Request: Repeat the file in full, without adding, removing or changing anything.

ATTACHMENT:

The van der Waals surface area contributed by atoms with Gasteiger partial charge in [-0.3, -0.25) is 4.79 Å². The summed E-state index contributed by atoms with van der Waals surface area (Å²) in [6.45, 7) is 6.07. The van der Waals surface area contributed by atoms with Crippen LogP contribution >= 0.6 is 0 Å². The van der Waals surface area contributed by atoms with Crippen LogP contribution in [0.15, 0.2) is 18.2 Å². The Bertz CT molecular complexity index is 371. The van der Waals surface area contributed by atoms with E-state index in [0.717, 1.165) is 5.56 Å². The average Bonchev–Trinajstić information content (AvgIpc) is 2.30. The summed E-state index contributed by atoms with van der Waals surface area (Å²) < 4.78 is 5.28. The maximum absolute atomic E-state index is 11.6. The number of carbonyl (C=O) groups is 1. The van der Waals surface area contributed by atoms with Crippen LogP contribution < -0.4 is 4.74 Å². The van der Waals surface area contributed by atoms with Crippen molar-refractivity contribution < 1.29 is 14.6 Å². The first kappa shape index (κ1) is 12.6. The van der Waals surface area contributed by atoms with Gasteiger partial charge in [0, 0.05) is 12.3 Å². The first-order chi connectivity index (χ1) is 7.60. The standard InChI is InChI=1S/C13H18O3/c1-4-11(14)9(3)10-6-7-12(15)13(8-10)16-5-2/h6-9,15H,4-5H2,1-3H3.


The van der Waals surface area contributed by atoms with Gasteiger partial charge in [-0.3, -0.25) is 4.79 Å². The summed E-state index contributed by atoms with van der Waals surface area (Å²) in [6.45, 7) is 6.07. The van der Waals surface area contributed by atoms with Crippen LogP contribution >= 0.6 is 0 Å². The van der Waals surface area contributed by atoms with Crippen LogP contribution in [0.15, 0.2) is 18.2 Å². The Bertz CT molecular complexity index is 371. The van der Waals surface area contributed by atoms with E-state index in [0.717, 1.165) is 5.56 Å². The average Bonchev–Trinajstić information content (AvgIpc) is 2.30. The summed E-state index contributed by atoms with van der Waals surface area (Å²) < 4.78 is 5.28. The maximum absolute atomic E-state index is 11.6. The number of carbonyl (C=O) groups is 1. The van der Waals surface area contributed by atoms with Crippen LogP contribution < -0.4 is 4.74 Å². The van der Waals surface area contributed by atoms with Crippen molar-refractivity contribution < 1.29 is 14.6 Å². The first kappa shape index (κ1) is 12.6. The van der Waals surface area contributed by atoms with Gasteiger partial charge in [0, 0.05) is 12.3 Å². The first-order chi connectivity index (χ1) is 7.60. The standard InChI is InChI=1S/C13H18O3/c1-4-11(14)9(3)10-6-7-12(15)13(8-10)16-5-2/h6-9,15H,4-5H2,1-3H3.